Vineyard and orchard owners in the Russian River Watershed will face heightened regulations of the water they divert for frost protection next spring. The California State Water Resources Control Board voted yesterday to approve new rules that have been under development and the subject of heated debate for two years. The move to regulate has pitted growers who spray their crops with water to protect from spring frost against groups hoping to restore the Russian River salmon and steelhead runs.

Starting in February, growers will be required to participate in a new demand management program that will track their diversions for frost protection, track stream flows, and relay that information to the Board and other state and federal agencies. Officials say that spikes in diversions during cold snaps have caused sharp drops in stream levels, leading to fish kills in recent years. Some growers denied the diversions caused the fish kills, but they also instituted several voluntary efforts to reduce the effects, in hopes that the state would drop its plan to adopt new regulations. County officials in Mendocino also said the regulations were unwarranted, claiming that local efforts had eliminated the need for state intervention.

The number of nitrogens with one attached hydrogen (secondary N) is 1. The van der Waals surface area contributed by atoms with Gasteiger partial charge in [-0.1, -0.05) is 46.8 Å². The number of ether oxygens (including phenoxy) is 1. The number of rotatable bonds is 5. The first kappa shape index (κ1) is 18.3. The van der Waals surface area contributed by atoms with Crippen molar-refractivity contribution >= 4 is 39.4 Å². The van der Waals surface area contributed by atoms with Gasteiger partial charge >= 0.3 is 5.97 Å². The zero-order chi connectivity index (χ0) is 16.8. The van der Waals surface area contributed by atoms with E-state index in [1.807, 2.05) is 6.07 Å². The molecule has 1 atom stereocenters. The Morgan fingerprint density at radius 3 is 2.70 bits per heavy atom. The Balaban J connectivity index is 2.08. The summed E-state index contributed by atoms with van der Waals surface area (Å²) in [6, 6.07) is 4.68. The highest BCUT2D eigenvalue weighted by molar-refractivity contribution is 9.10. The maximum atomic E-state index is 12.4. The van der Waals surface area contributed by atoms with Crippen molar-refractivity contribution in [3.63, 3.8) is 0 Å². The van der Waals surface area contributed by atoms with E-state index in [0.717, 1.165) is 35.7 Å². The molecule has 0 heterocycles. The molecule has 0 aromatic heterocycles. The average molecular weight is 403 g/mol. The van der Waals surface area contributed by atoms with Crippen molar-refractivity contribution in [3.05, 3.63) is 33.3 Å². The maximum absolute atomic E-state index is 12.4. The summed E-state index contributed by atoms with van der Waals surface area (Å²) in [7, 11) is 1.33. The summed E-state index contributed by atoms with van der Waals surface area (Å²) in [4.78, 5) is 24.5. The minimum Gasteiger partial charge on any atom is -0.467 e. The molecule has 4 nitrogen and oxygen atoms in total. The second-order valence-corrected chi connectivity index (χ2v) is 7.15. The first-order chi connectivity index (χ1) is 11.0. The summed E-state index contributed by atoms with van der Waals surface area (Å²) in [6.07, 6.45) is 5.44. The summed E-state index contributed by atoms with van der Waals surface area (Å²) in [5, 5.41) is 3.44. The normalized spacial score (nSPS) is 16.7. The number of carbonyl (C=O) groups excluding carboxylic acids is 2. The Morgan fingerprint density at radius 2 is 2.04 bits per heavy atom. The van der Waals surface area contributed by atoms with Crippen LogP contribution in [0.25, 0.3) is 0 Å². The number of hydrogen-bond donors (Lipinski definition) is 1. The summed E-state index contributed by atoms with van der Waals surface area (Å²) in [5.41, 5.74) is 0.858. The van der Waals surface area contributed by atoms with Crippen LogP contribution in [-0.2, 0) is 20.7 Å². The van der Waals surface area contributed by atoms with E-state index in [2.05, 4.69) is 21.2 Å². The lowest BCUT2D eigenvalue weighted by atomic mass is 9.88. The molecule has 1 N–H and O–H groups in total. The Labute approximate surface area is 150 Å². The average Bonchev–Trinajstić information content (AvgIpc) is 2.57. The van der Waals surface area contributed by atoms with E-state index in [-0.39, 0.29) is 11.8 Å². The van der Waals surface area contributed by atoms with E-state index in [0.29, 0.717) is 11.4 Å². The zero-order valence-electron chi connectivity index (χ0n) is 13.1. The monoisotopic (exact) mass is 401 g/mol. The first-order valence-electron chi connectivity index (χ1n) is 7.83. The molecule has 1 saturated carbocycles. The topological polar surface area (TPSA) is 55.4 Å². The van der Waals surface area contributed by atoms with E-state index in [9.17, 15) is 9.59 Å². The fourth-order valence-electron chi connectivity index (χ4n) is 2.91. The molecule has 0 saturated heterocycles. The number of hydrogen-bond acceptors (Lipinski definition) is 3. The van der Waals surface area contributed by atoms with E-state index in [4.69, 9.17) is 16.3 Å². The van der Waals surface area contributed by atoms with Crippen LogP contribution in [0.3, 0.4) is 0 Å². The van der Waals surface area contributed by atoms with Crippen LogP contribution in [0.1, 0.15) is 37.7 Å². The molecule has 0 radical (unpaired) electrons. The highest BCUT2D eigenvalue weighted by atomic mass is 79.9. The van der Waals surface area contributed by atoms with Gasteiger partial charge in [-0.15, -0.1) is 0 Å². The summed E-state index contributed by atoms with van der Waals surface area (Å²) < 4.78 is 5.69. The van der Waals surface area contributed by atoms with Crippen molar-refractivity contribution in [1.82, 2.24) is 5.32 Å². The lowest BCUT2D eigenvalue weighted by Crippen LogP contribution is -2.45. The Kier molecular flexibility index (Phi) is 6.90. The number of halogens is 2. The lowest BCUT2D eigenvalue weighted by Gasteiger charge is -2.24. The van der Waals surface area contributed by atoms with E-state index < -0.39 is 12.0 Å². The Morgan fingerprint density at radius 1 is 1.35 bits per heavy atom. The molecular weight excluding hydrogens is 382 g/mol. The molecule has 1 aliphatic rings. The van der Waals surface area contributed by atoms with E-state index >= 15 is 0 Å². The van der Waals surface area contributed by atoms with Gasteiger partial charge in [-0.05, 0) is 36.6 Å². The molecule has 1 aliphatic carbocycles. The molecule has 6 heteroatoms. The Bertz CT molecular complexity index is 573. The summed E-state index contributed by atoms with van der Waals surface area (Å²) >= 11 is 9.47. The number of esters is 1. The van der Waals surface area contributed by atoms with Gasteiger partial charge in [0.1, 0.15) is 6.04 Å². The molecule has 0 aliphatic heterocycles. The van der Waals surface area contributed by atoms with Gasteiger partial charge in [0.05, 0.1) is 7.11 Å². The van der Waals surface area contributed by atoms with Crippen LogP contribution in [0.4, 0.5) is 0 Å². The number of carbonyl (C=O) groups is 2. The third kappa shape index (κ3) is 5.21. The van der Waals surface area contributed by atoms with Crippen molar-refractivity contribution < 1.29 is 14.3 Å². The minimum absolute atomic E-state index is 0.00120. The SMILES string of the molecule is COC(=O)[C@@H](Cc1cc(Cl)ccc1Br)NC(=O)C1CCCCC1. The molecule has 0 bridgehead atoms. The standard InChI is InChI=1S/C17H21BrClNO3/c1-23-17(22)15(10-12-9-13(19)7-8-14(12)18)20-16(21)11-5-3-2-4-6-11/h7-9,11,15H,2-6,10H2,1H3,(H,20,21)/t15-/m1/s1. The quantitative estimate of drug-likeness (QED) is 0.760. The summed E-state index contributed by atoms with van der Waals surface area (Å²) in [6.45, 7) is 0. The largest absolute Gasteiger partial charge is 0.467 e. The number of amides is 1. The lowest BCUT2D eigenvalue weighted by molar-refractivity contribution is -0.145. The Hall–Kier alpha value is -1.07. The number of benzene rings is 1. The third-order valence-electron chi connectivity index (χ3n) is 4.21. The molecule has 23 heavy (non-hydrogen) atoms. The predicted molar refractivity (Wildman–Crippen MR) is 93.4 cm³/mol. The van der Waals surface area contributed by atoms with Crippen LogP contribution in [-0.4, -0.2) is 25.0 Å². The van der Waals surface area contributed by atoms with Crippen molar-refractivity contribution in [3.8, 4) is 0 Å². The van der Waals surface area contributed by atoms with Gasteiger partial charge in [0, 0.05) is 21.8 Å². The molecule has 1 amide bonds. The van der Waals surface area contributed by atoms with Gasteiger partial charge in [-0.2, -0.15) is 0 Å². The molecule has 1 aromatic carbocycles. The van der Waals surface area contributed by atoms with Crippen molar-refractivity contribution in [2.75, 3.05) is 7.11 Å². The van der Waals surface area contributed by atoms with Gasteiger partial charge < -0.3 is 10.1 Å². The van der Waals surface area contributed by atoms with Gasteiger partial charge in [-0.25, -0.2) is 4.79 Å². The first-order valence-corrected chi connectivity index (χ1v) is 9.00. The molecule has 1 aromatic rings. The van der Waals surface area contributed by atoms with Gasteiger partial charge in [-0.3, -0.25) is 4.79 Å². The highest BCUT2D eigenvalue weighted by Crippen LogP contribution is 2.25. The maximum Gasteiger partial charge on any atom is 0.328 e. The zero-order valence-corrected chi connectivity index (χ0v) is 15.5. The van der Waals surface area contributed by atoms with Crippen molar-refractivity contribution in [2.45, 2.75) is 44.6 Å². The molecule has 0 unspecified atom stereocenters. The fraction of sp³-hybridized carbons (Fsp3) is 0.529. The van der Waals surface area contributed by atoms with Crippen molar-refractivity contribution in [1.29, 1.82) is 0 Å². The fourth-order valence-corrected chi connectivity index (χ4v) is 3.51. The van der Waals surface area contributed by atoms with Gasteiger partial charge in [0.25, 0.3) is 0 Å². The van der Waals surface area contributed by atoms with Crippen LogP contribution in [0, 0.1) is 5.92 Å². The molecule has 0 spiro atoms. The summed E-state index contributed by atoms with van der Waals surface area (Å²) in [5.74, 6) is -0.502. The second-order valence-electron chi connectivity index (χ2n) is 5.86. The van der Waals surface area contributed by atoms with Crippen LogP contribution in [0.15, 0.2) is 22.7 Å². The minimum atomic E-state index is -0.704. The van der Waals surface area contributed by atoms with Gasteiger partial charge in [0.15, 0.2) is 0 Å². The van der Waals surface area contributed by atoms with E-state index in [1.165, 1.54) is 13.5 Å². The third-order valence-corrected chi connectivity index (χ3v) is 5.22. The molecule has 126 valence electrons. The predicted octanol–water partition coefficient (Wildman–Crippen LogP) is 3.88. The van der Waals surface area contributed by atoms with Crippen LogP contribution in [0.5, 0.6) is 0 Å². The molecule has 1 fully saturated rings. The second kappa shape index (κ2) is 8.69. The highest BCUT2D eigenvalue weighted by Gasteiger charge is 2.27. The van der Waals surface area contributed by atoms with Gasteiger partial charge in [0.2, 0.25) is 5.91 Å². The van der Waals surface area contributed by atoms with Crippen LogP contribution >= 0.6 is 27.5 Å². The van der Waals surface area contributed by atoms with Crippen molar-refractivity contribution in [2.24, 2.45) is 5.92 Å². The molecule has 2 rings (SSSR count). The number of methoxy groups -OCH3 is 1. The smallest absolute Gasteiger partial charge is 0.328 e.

Growers and county officials argue that it will impose unnecessary costs as well; a state board study estimated that individual growers in Sonoma County would see cost increases of about $19 per acre for annual operations and $60 per acre annually for capital expenditures. The figures for Mendocino County were estimated at about $29 and $106, respectively. Sonoma County already adopted a frost ordinance last January that officials say is likely to cover the initial requirements of the regulations.

For more information, visit the State Water Resources Control Board website.


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